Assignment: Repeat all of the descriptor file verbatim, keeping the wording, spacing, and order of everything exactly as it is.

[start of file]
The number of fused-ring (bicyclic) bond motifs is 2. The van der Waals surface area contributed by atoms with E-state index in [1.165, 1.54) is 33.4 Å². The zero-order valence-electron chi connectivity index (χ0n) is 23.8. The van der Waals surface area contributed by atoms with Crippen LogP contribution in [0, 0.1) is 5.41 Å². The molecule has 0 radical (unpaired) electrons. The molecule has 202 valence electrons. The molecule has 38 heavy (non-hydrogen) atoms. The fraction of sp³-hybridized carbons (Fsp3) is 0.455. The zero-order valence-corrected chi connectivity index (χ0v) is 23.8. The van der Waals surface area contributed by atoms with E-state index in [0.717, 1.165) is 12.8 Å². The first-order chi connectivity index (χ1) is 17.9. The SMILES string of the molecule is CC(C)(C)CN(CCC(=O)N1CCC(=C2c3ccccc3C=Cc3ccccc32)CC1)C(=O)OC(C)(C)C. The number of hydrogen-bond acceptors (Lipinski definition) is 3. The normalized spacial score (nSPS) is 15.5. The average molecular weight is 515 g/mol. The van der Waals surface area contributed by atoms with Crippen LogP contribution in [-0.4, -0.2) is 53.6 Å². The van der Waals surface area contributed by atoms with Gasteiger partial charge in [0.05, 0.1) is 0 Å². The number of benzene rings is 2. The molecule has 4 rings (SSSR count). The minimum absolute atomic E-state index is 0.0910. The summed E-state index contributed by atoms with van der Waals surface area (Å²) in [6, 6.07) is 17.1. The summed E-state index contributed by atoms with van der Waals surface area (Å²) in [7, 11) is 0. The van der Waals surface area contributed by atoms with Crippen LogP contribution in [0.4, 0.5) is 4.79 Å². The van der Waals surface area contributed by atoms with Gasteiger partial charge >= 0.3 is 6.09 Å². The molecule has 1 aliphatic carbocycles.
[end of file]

The number of fused-ring (bicyclic) bond motifs is 2. The van der Waals surface area contributed by atoms with E-state index in [1.165, 1.54) is 33.4 Å². The zero-order valence-electron chi connectivity index (χ0n) is 23.8. The van der Waals surface area contributed by atoms with Crippen LogP contribution in [0, 0.1) is 5.41 Å². The molecule has 0 radical (unpaired) electrons. The molecule has 202 valence electrons. The molecule has 38 heavy (non-hydrogen) atoms. The fraction of sp³-hybridized carbons (Fsp3) is 0.455. The zero-order valence-corrected chi connectivity index (χ0v) is 23.8. The van der Waals surface area contributed by atoms with E-state index in [0.717, 1.165) is 12.8 Å². The first-order chi connectivity index (χ1) is 17.9. The SMILES string of the molecule is CC(C)(C)CN(CCC(=O)N1CCC(=C2c3ccccc3C=Cc3ccccc32)CC1)C(=O)OC(C)(C)C. The number of hydrogen-bond acceptors (Lipinski definition) is 3. The normalized spacial score (nSPS) is 15.5. The average molecular weight is 515 g/mol. The van der Waals surface area contributed by atoms with Crippen LogP contribution in [-0.4, -0.2) is 53.6 Å². The van der Waals surface area contributed by atoms with Gasteiger partial charge in [0.05, 0.1) is 0 Å². The number of benzene rings is 2. The molecule has 4 rings (SSSR count). The minimum absolute atomic E-state index is 0.0910. The summed E-state index contributed by atoms with van der Waals surface area (Å²) in [6, 6.07) is 17.1. The summed E-state index contributed by atoms with van der Waals surface area (Å²) in [7, 11) is 0. The van der Waals surface area contributed by atoms with Crippen LogP contribution in [0.4, 0.5) is 4.79 Å². The van der Waals surface area contributed by atoms with Gasteiger partial charge >= 0.3 is 6.09 Å². The molecule has 1 aliphatic carbocycles.